Hybrid Legends

The lesson I wrote for the iBook is on identifying components of familiar stories/legends and comparing those with Alaska Native stories from the Southcentral region. The culminating project of the lesson is for students to write their own story incorporating character traits and values from two different cultures.

To view the lesson plan for the story, click here.

In the blog post accompanying your lesson/unit plan, please describe the cultural standard you believe is most clearly linked to your plan and explain how your plan embodies the spirit of that cultural standard.

The cultural standards truly represented in the lesson plan is D1:

The student draws parallels between knowledge derived from oral tradition and that derived from books.

In the lesson students will be comparing oral stories and written stories. The oral stories come from the Alaska Native perspective, and the written stories are western or other stories that students are already familiar with. By dissecting the stories into their character traits and story values, the students can derive the knowledge from said stories.

5 thoughts on “Hybrid Legends”

  1. Shaun, I really like that you use students current background knowledge and build off it in the lesson. It’s great that you have an option for both reading and listening to a story. I could see this unit really being enhanced if you had the opportunity to invite an Elder in to tell a story in person too. I like the chart breakdowns of characters / traits, but wonder if it could somehow be enhanced to be more visual. My host teacher has these awesome graphic organizers that she drew and she encouraged students not to just write things like parts of speech, characters, theme, etc. but she also had them draw pictures. Some of the graphic organizers are like in the shape of a tree to list characters on the branches and theme on the trunk, and literary elements on the roots. Anyway, great lesson!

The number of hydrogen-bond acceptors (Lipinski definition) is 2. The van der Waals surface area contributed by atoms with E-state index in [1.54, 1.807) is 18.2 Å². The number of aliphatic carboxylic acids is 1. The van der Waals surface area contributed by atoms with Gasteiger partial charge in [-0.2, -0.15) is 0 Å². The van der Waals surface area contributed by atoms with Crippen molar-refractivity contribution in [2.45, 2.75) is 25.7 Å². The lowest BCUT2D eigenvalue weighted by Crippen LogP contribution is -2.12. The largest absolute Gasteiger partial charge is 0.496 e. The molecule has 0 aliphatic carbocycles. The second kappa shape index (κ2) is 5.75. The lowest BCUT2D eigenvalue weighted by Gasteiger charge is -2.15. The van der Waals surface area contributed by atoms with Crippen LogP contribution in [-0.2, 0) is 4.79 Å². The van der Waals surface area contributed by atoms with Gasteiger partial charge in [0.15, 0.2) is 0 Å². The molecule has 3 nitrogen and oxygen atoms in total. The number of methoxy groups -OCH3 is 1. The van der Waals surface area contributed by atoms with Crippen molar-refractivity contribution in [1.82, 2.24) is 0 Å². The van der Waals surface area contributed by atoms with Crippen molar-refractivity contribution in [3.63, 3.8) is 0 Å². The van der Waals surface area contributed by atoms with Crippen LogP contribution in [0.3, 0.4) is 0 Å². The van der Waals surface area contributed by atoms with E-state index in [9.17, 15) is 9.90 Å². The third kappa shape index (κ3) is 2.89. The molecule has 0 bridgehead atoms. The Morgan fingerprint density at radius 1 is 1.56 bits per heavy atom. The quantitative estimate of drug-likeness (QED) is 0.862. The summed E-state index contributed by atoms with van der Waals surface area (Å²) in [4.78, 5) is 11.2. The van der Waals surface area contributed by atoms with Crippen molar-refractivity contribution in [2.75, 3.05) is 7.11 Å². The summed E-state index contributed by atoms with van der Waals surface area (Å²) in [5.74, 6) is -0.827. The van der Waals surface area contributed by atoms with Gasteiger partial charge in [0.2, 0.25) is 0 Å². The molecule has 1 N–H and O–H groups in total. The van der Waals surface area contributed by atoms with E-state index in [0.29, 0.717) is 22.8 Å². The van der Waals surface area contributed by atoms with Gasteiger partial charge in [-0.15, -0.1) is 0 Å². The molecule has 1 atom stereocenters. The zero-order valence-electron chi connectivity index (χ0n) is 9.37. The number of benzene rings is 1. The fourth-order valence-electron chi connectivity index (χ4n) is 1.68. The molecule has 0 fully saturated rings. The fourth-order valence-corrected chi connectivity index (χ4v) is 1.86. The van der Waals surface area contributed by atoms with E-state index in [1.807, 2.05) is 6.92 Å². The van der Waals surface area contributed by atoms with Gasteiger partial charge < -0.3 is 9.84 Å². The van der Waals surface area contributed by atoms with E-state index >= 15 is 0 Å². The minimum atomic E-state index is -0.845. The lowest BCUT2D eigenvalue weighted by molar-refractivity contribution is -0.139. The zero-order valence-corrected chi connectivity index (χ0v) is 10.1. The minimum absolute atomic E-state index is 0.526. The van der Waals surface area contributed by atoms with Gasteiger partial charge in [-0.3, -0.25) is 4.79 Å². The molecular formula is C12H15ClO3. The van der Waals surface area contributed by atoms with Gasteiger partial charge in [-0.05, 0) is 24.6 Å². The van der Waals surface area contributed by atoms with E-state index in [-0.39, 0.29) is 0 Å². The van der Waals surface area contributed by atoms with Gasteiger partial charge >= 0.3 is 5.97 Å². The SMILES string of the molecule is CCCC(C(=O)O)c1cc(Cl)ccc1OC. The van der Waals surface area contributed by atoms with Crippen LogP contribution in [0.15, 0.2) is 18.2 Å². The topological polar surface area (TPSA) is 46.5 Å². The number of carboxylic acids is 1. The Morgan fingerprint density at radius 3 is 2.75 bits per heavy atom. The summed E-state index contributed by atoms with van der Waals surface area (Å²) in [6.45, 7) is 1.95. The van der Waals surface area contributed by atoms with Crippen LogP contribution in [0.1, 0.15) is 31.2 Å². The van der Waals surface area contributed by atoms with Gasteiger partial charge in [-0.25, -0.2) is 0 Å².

2. Hey Shaun, this is a cool way to get students to consider the values and messages of the stories they grew up with and to broaden their storytelling perspective. I like Electra’s idea of inviting an Elder in to share a story, if possible. This lesson would be well-suited for that.

  3. This sounds like a really cool way to build a connection between European and Alaskan “fairy tales”. Finding some values that are evident in both cultures’ stories could also lead into a deep discussion about universal truths.

  4. I like the idea of exploring stories from different regions and cultures. It could be a lot of fun in seeing the patterns that emerge and bringing in notions of the collective unconscious of Joseph Campbell and the archetypal figures that exist all over the world. Or the lack of these connections. Good times…

  5. Thanks for role-modeling a lesson plan that is easy to follow. I totally saturated mine with words so I’m happy to learn from how you used clear and simple tables.

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